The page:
The Printed Book
by Harry G. Aldis, M.A. Cambridge at the University Press 1916
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Book Bookbinding Part 10
In addition to this, the thread used for sewing is so thin that it readily cuts through the spongy or brittle substance which passes for paper. This is often aggravated by the use of a barbarous machine for sewing, which slits every section right through at top and bottom of the back in order to pass the thread into the slot so formed, and the destruction of the book is already begun at the weakest spot: everyone knows how a much-used book goes at the bottom of the back, just where it is (but ought not to be) held by the reader's thumb.
The illustrations, generally printed on shiny 'art' paper, are nearly always inserted as separate plates by being pasted on to an adjoining leaf. The consequence is that the book will not open properly between the plate and the leaf to which it is attached, and the plate soon comes away, dragging the leaf with it; the other leaf of the pair having nothing to hold it, soon detaches itself also, and so the disintegrating process goes on. Instances of this may easily be found among important and expensive books of travel containing numerous plates and published within the last few years. Colour- books have notoriously weak constitutions. Such books cannot be rebound satisfactorily. It is impossible to separate the plates from the leaves without damaging the latter, and this necessitates the guarding of both leaves and plates, as well as the mending of the back of the sections; the guards cause an awkward thickness in the back and make a most uncomfortable volume, while the binder's bill may well raise a question as to whether the book is worth the cost. A simple method, too seldom followed, of avoiding this defect, is to print the illustrations in pairs so that they may be sewn in with the sheets.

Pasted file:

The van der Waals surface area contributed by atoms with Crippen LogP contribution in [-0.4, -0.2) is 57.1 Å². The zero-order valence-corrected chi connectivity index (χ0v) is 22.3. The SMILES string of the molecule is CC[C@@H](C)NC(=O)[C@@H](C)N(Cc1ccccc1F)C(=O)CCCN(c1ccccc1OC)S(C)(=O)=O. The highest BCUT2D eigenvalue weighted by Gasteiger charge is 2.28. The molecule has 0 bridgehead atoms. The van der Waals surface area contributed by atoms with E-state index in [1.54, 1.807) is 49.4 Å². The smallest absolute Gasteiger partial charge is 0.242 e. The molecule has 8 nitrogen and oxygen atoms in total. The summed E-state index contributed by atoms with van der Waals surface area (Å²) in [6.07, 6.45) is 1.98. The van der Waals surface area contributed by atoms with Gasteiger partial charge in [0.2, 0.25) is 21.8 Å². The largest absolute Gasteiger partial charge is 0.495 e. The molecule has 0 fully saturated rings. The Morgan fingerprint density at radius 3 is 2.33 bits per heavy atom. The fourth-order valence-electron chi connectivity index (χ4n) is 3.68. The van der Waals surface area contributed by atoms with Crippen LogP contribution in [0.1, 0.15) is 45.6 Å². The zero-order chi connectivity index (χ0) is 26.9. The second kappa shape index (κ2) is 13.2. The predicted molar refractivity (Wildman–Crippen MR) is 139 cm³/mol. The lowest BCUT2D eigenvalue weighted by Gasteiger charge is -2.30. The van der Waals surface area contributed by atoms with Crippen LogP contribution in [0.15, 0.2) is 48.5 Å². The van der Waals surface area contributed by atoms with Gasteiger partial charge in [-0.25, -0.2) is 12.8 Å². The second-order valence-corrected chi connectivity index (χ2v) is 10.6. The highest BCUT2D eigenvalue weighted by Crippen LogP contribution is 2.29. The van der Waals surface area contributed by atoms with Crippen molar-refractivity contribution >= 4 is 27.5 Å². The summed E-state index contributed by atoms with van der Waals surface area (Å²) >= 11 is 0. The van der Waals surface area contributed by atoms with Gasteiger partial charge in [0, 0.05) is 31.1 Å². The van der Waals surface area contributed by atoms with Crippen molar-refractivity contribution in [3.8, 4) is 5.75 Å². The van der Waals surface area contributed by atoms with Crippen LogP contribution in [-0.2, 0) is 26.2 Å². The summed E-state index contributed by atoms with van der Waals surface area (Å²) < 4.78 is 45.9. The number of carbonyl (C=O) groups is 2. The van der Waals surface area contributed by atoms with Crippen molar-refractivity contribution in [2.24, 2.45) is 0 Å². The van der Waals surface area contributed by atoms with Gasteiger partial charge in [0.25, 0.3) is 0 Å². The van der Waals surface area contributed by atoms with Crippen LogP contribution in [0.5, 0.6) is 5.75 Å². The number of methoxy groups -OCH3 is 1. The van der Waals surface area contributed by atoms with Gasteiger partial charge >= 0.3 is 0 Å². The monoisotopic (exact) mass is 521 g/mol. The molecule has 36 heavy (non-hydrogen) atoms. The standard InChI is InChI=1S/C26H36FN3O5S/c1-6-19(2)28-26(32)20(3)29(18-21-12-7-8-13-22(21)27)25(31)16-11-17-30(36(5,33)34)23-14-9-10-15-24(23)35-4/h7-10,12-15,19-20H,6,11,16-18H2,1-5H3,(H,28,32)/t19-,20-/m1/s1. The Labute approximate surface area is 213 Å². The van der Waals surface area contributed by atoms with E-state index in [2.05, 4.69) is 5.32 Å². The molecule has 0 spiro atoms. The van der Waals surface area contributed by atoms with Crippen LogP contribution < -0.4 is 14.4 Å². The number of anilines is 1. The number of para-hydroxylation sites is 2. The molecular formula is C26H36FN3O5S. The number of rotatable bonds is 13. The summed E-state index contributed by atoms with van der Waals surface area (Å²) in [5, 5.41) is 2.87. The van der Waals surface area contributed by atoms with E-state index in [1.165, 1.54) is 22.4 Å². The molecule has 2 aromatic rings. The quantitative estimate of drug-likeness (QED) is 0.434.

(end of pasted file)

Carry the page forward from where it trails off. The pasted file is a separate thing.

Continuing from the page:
With the advent of the three-colour process it has become common to print the title of a plate on a leaf of flimsy paper facing it, instead of printing it on the plate itself. It is not easy to see a reason for this pretentious and inconvenient custom: the flimsies easily get torn and lost, and the illustration becomes nameless. Another vicious practice is the use of wire staples in place of sewing thread. In this method the sheets are fastened to the muslin by wire staples driven through them and clinched at the back. The wire soon rusts and eats through the paper, allowing the leaves to fall out of the book. Books are still occasionally 'bound' by the caoutchouc process: that is, the back of the volume is cut smooth, coated with a solution of rubber, and stuck into the case. If those who adopt this process would examine books treated in this way twenty or thirty years ago, they would find that the rubber has entirely perished, leaving the book a bundle of detached leaves-but, apparently, some publishers never see books after they have left the warehouse.